What other events and presentations did you see?
There were talks on all kinds of topics, including tolerance, moral relativism, law, inclusion and democracy. I also took in some performance art. I enjoyed the talks by Paul Boghossian, Ashwini Vasanthakumar, Rainer Forst, and many others.
Why do you think so many people are interested in it?
I think people have a thirst for events like this. It’s a nice way to bring philosophy out of the shadows and into the public arena. Philosophy encourages critical thinking and dialogue, both of which are sorely needed at this moment in history. I think philosophers are beginning to realize that we have an important role to play in society—especially after the election of Trump. While I understand the importance of technical and scholarly work written for other academics, I also think we have a duty to apply our unique skill-set to important and pressing societal problems. Many great philosophers of the past wrote both scholarly works and popular philosophy, such as Bertrand Russell, David Hume, Richard Rorty, Simone de Beauvoir, Jean-Paul Sartre, Hannah Arendt, Michel Foucault, and John Dewey. I think to the extent that professional philosophers have something to offer the general public they should reach out and communicate it. Now I understand that not all philosophers work in applied areas and this is a good thing since inquiry is needed in all areas of philosophy. But there are still ways, I think, to make the more technical and theoretical areas of philosophy interesting to the public.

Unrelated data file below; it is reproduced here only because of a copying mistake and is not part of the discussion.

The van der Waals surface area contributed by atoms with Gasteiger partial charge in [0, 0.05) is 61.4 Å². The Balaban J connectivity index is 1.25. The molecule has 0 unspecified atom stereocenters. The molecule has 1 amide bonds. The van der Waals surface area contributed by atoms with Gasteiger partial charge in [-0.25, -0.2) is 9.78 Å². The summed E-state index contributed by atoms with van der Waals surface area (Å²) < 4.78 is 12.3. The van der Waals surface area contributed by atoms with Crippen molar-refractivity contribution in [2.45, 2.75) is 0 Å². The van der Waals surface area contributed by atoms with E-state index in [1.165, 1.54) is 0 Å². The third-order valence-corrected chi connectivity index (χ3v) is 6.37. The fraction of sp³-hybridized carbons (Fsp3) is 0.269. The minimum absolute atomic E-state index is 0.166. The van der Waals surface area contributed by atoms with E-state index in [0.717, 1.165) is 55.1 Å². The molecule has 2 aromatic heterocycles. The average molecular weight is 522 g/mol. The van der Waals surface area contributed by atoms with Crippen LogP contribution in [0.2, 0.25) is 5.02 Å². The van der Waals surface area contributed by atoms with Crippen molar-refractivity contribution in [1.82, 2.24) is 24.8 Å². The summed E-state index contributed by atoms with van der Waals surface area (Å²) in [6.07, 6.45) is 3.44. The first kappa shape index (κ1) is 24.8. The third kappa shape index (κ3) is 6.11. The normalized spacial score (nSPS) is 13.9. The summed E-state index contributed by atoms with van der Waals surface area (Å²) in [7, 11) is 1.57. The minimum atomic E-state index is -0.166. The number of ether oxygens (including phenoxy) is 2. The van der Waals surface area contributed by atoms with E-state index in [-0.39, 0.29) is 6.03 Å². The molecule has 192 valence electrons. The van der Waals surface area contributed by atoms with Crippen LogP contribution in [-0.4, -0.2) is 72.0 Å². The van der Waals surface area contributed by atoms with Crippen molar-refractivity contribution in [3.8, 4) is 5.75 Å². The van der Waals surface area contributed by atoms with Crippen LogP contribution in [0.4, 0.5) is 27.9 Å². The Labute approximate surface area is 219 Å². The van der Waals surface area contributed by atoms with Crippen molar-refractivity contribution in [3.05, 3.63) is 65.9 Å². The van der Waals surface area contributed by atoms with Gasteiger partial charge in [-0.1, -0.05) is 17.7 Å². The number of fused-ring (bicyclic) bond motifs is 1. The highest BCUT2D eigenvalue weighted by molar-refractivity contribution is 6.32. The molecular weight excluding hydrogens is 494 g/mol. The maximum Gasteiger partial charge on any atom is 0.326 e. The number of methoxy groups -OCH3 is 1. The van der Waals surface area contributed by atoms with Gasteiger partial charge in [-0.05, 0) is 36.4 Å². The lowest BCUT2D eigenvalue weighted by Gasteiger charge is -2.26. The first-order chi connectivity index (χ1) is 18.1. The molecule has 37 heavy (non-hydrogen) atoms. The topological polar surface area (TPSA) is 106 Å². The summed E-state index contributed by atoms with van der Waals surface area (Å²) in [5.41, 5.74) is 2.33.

What sort of people attended?
There was a good mix of people but it definitely trended younger. Most of the attendees looked to be between 20 and 40.
What do you see as the most important benefit of such an event?
I think events like this can help get more people interested in philosophy. After attending such an event, you might be more inclined to go out and pick up a philosophy book. That’s good for the discipline. It’s also good for society. Of course there is an entertainment component, but hey…there are better and worse forms of entertainment. Listening to philosophy all night surely must rank among the better ways to spend an evening.
What do you hope people will take away from a Night of Philosophy?
Hopefully participants left with more questions than answers. I know I left with a few new perspectives and things to think about.
Gregg D. Caruso is Associate Professor of Philosophy at SUNY Corning and Co-Director of the Justice Without Retribution Network (JWRN) housed at the University of Aberdeen School of Law. He is the recipient of numerous awards and fellowships including the SUNY Chancellors Award for Excellence in Scholarship (2015) and the Regional Board of Trustees Excellence in Teaching Award (2012). He is also the Founder and Editor-in-Chief of Science, Religion and Culture and a regular contributor to Psychology Today.